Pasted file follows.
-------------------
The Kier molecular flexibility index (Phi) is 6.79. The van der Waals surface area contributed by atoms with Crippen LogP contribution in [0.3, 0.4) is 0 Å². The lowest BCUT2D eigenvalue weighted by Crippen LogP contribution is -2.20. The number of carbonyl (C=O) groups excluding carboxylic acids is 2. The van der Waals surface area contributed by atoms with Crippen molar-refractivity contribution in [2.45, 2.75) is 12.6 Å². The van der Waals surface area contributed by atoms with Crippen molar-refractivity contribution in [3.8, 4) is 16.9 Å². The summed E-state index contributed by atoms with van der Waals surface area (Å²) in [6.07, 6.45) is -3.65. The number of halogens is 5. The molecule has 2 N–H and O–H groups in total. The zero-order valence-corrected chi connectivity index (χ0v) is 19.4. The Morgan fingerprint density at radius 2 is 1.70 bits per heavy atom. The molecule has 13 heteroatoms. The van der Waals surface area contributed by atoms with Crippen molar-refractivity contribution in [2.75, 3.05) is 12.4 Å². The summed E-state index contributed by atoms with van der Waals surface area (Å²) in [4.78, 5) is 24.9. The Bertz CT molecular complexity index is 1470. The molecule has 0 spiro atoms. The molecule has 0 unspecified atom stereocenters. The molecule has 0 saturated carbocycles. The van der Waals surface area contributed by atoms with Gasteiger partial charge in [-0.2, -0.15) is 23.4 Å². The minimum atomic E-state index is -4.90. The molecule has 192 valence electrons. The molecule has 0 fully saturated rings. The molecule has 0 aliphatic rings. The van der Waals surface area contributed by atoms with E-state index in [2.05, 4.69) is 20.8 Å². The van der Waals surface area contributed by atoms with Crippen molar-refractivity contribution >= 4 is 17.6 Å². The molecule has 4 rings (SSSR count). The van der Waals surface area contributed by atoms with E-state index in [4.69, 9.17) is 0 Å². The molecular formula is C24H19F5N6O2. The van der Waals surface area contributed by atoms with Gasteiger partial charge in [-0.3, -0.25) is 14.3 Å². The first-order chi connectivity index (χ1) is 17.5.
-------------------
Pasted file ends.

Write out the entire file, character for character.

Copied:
The Kier molecular flexibility index (Phi) is 6.79. The van der Waals surface area contributed by atoms with Crippen LogP contribution in [0.3, 0.4) is 0 Å². The lowest BCUT2D eigenvalue weighted by Crippen LogP contribution is -2.20. The number of carbonyl (C=O) groups excluding carboxylic acids is 2. The van der Waals surface area contributed by atoms with Crippen molar-refractivity contribution in [2.45, 2.75) is 12.6 Å². The van der Waals surface area contributed by atoms with Crippen molar-refractivity contribution in [3.8, 4) is 16.9 Å². The summed E-state index contributed by atoms with van der Waals surface area (Å²) in [6.07, 6.45) is -3.65. The number of halogens is 5. The molecule has 2 N–H and O–H groups in total. The zero-order valence-corrected chi connectivity index (χ0v) is 19.4. The Morgan fingerprint density at radius 2 is 1.70 bits per heavy atom. The molecule has 13 heteroatoms. The van der Waals surface area contributed by atoms with Crippen molar-refractivity contribution in [2.75, 3.05) is 12.4 Å². The summed E-state index contributed by atoms with van der Waals surface area (Å²) in [4.78, 5) is 24.9. The Bertz CT molecular complexity index is 1470. The molecule has 0 spiro atoms. The molecule has 0 unspecified atom stereocenters. The molecule has 0 saturated carbocycles. The van der Waals surface area contributed by atoms with Gasteiger partial charge in [-0.2, -0.15) is 23.4 Å². The minimum atomic E-state index is -4.90. The molecule has 192 valence electrons. The molecule has 0 fully saturated rings. The molecule has 0 aliphatic rings. The van der Waals surface area contributed by atoms with E-state index in [2.05, 4.69) is 20.8 Å². The van der Waals surface area contributed by atoms with Crippen molar-refractivity contribution >= 4 is 17.6 Å². The molecule has 4 rings (SSSR count). The van der Waals surface area contributed by atoms with E-state index in [4.69, 9.17) is 0 Å². The molecular formula is C24H19F5N6O2. The van der Waals surface area contributed by atoms with Gasteiger partial charge in [-0.3, -0.25) is 14.3 Å². The first-order chi connectivity index (χ1) is 17.5.